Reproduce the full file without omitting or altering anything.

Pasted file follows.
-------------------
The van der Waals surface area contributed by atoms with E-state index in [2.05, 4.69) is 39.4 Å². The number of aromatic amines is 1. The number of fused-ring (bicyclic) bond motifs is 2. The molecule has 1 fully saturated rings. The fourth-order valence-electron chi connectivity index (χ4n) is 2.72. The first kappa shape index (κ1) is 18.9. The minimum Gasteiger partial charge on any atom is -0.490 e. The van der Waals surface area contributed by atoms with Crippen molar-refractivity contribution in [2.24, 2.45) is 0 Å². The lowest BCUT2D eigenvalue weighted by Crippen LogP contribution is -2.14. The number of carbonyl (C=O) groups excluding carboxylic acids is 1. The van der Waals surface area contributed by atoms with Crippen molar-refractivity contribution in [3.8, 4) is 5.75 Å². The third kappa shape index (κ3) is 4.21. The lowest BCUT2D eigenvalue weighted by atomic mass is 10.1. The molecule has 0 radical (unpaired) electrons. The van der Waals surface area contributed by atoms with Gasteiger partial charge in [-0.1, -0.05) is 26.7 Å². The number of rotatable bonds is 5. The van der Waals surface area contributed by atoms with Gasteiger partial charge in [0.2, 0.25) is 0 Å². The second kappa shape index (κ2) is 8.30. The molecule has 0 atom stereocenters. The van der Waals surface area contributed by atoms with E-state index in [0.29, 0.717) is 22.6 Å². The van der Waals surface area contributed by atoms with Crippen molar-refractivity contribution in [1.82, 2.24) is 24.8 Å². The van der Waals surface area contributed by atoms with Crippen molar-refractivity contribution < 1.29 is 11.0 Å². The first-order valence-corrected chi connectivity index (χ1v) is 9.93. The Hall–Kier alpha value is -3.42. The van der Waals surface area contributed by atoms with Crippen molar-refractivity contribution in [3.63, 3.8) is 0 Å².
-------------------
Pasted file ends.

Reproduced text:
The van der Waals surface area contributed by atoms with E-state index in [2.05, 4.69) is 39.4 Å². The number of aromatic amines is 1. The number of fused-ring (bicyclic) bond motifs is 2. The molecule has 1 fully saturated rings. The fourth-order valence-electron chi connectivity index (χ4n) is 2.72. The first kappa shape index (κ1) is 18.9. The minimum Gasteiger partial charge on any atom is -0.490 e. The van der Waals surface area contributed by atoms with Crippen molar-refractivity contribution in [2.24, 2.45) is 0 Å². The lowest BCUT2D eigenvalue weighted by Crippen LogP contribution is -2.14. The number of carbonyl (C=O) groups excluding carboxylic acids is 1. The van der Waals surface area contributed by atoms with Crippen molar-refractivity contribution in [3.8, 4) is 5.75 Å². The third kappa shape index (κ3) is 4.21. The lowest BCUT2D eigenvalue weighted by atomic mass is 10.1. The molecule has 0 radical (unpaired) electrons. The van der Waals surface area contributed by atoms with Gasteiger partial charge in [-0.1, -0.05) is 26.7 Å². The number of rotatable bonds is 5. The van der Waals surface area contributed by atoms with Gasteiger partial charge in [0.2, 0.25) is 0 Å². The second kappa shape index (κ2) is 8.30. The molecule has 0 atom stereocenters. The van der Waals surface area contributed by atoms with E-state index in [0.29, 0.717) is 22.6 Å². The van der Waals surface area contributed by atoms with Crippen molar-refractivity contribution in [1.82, 2.24) is 24.8 Å². The van der Waals surface area contributed by atoms with Crippen molar-refractivity contribution < 1.29 is 11.0 Å². The first-order valence-corrected chi connectivity index (χ1v) is 9.93. The Hall–Kier alpha value is -3.42. The van der Waals surface area contributed by atoms with Crippen molar-refractivity contribution in [3.63, 3.8) is 0 Å².